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Description of key information

Key information:

  •  In an in-vitro skin irritation study according to OECD 439 (Human Skin Model Test), sodium selenate and sodium selenite were found to be irritating to the human skin.
  • In an in vitro skin irritation study according to OECD 439 (), zinc selenite was found to be non-irritating to the human skin.
  • In an in-vitro skin irritation study according to OECD 431 (Human Skin Model Test), sodium selenate and sodium selenite were found to be non-corrosive to the human skin.
  • In an in-vitro bovine corneal opacity and permeability test for identifying ocular corrosives and severe irritants according to OECD 437, sodium selenate was found to be non-corrosive and/or no eye irritant.
  • In an in-vitro bovine corneal opacity and permeability test for identifying ocular corrosives and severe irritants according to OECD 437, sodium selenite was found to be an eye irritant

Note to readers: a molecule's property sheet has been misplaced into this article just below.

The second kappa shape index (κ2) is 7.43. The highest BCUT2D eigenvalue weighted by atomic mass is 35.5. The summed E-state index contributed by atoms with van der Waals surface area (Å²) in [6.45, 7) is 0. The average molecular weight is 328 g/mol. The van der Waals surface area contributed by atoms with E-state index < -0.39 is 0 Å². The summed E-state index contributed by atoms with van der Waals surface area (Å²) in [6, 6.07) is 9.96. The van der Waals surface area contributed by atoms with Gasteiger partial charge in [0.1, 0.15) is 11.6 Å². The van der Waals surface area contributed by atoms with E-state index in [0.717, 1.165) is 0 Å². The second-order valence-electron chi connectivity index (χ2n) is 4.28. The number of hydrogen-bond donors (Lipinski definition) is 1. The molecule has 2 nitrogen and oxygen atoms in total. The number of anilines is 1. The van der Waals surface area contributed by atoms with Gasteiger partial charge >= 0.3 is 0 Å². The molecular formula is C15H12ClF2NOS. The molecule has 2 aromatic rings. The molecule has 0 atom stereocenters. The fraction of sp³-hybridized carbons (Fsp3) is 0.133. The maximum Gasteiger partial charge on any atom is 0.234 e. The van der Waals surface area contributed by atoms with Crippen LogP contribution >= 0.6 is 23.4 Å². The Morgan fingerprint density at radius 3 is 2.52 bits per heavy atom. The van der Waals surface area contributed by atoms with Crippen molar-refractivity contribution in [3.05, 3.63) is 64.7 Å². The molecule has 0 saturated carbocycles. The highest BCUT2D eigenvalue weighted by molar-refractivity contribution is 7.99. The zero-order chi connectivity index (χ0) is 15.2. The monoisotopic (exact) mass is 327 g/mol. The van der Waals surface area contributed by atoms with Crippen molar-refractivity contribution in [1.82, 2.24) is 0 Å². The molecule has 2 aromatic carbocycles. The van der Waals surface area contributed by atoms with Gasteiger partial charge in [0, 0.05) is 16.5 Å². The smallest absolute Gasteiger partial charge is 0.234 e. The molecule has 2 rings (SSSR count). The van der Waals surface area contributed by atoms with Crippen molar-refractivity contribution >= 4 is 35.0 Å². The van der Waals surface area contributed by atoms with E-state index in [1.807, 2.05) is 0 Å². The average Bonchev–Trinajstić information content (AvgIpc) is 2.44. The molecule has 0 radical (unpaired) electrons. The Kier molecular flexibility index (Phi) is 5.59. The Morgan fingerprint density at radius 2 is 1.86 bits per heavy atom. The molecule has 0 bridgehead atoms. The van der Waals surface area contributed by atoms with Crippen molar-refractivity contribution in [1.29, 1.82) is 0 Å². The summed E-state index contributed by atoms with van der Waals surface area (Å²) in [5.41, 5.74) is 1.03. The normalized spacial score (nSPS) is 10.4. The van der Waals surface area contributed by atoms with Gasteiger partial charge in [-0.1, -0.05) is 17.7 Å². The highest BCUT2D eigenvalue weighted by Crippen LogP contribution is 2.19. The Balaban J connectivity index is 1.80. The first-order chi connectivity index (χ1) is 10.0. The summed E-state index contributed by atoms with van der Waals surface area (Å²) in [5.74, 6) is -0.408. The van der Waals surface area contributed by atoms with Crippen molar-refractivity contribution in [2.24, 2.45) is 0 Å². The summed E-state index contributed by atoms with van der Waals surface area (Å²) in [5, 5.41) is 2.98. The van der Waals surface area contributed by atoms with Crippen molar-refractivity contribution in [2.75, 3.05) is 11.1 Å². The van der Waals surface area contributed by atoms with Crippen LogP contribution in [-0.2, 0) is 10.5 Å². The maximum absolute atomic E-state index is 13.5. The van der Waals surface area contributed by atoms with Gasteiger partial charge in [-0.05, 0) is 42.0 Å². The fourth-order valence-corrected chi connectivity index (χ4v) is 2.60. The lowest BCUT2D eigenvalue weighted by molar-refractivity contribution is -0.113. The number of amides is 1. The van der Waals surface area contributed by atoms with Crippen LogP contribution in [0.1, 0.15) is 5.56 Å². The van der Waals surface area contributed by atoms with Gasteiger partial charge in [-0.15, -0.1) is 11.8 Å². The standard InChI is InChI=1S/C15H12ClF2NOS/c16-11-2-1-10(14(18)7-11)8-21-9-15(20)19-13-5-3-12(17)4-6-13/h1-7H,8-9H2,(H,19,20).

• In an in vivo OECD 405 test with rabbits, zinc selenite was found to be non-corrosive and/or no eye irritant

All studies are GLP-compliant and of high quality (Klimisch 1).

Key value for chemical safety assessment

Additional information

Background

 

A read-across category-approach is used for the assessment of the toxicological properties of selenium and selenium compounds. The following Se-substance are included in the category:

  • Se-metal (massive, powder)
  • Disodium selenate
  • Disodium selenite
  • Selenium dioxide / selenious acid
  • Zinc selenite
  • Barium selenite

A detailed rationale for the read-across hypothesis has been outlined in the read-across report that was generated according to the principles laid out in the Read-Across Assessment Framework (RAAF). In summary, the physico-chemical behavior of elemental selenium (once it has formed an ion-from its metal state), disodium selenite, disodium selenate and selenium dioxide/selenious acid is the same with regard to their metabolic fate. All selenium compounds (organic and inorganic, including elemental selenium), do share the very same metabolic fate in that after their resorption, reduction to the selenide moiety [Se2-], which is the single common precursor for its further metabolic conversion, takes place.